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  1. #31
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    I very rarely identify with a character, but when I do, it's scary how similar they seem to me.
    The most recent example that comes to mind is when I played through L.A. Noire. Cole Phelps is basically me. Maybe a bit more of my darker and less-logical side than I'd like, but seeing some of the flaws Phelps had actually led me to find those very same faults in myself. For example, he's always very self-assured and anxious to progress-- to a flaw, and he begins to believe the talk that he's a master detective, leading to a larger ego buildup. I'm the same way, I found out. And it was uncomfortable for me to come to terms with this, as I didn't particularly like some of his actions-- actions that I myself would have actually taken were I in his shoes.

    I think to truly identify and connect with a character fully, you'd have to at least learn something about yourself through them that you didn't know before.
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  2. #32
    Senior Member Viridian's Avatar
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    Quote Originally Posted by Coriolis View Post
    So you never identify with characters other than the protagonist, or with multiple characters? I almost never identify with the main protagonist; usually instead with a sidekick or antihero, or occasionally a villain. I understand the "staying in character" mindset, though I get it more after reading books. I can read for hours, and it is hard to come back to my own reality sometimes.
    I sometimes feel kind of drawn to less prominent characters... either because their backstory isn't fully explored or because I am, myself, a person who kind of avoids the spotlight. Either that, or they're just plain interesting.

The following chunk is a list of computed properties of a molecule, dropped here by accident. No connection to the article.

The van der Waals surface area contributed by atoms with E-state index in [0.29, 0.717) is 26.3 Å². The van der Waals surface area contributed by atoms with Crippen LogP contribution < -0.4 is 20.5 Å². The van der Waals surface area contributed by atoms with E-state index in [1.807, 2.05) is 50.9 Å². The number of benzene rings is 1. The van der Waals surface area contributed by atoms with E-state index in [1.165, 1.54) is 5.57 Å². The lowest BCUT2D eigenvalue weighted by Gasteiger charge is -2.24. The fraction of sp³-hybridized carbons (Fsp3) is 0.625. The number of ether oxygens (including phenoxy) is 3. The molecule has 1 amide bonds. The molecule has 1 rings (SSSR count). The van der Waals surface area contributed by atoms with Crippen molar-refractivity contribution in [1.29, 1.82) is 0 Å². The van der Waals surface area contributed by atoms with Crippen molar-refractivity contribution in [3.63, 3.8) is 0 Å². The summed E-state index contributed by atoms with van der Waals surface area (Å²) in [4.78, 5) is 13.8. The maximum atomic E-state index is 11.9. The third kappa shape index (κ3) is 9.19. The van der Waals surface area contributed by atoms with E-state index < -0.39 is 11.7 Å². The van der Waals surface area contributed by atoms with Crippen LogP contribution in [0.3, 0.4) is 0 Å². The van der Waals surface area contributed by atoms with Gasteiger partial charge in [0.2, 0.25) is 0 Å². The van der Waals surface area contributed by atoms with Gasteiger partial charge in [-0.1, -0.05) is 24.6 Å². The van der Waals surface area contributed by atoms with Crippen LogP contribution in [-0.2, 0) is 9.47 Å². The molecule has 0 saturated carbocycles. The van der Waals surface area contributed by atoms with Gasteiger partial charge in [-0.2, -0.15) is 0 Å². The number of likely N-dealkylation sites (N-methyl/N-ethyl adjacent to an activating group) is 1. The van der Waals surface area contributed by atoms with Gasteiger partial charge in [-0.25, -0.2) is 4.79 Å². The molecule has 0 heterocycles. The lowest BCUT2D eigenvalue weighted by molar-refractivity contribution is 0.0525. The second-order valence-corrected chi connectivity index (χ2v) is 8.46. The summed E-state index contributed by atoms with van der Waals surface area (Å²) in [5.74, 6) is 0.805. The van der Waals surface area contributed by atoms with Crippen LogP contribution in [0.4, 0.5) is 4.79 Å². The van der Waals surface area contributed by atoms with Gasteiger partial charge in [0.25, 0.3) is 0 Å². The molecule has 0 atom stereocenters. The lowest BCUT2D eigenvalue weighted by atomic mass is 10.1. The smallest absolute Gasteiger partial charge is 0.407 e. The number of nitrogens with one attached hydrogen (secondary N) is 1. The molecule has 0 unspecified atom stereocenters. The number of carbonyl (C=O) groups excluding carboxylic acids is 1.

Tentative typing: ISFJ 6w5 or 9w1 (Sp/S[?]).

  3. #33
    Senior Member TenebrousReflection's Avatar
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    When I read a book, or watch television or cinema, I do tend to look for characters that have similaities to how I think and react, but such characters are extremely rare (the only example that comes to mind is Megan Reeves from Numb3rs and even that is only more similar than most).

    It is much more common to watch or read something and find characters that I feel something like "I respect or like the way this person thinks and/or acts" or being able to emphathize with villians that have been humanized by their writers. I think in many cases it is finding a character that values some of the same things as I do, but in some cases it is also feeling like its a character that I might be (or would like to be) like if I was more intelligent and/or more confident (the types of character I might play if I were still into pen and paper role playing). A few of these I think also represent my shadow functions.

    A list of some of my favorite characters is as follows
    Walter Bishop (Fringe)
    Nina Sharp (Fringe)
    Philip Broyles (Fringe)
    Sheldon Cooper (The Big Bang Theory)
    Rajesh Koothrappali (The Big Bang Theory)
    Amy Farrah Fowler (The Big Bang Theory)
    Gaius Baltar (Battlestar Galactica)
    Saul Tigh (Battlestar Galactica)
    Topher Brink (Doll House)
    Derrial Book (Firefly)
    Patrick Jayne (The Mentalist)
    Kimball Cho (The Mentalist)
    Tyrion Lanister (A Song of Ice and Fire)
    Varys (A Song of Ice and Fire)
    Peter Baelish (A Song of Ice and Fire)
    Davos Seaworth (A Song of Ice and Fire)

    The significance of finding a fictional character that I relate to (even a little) is that it makes it easier to get immersed into the experience. If there are no characters that I relate to at all, then its a lot more difficult for me to enjoy the reading/watching experience. The Inheritance book series by Christopher Paolini was recommended to me by someoen who I normally have a lot in common with, but when I read the first book, I found myself constantly yelling in my mind at the stupidity of the main character (complete lack of emotional intelligence and ignorance of human nature) and because of that found it difficult to make it through the book - so I think that in turn points to emotional inteligence/understanding of human nature being a key factor in how much or little I relate to a character.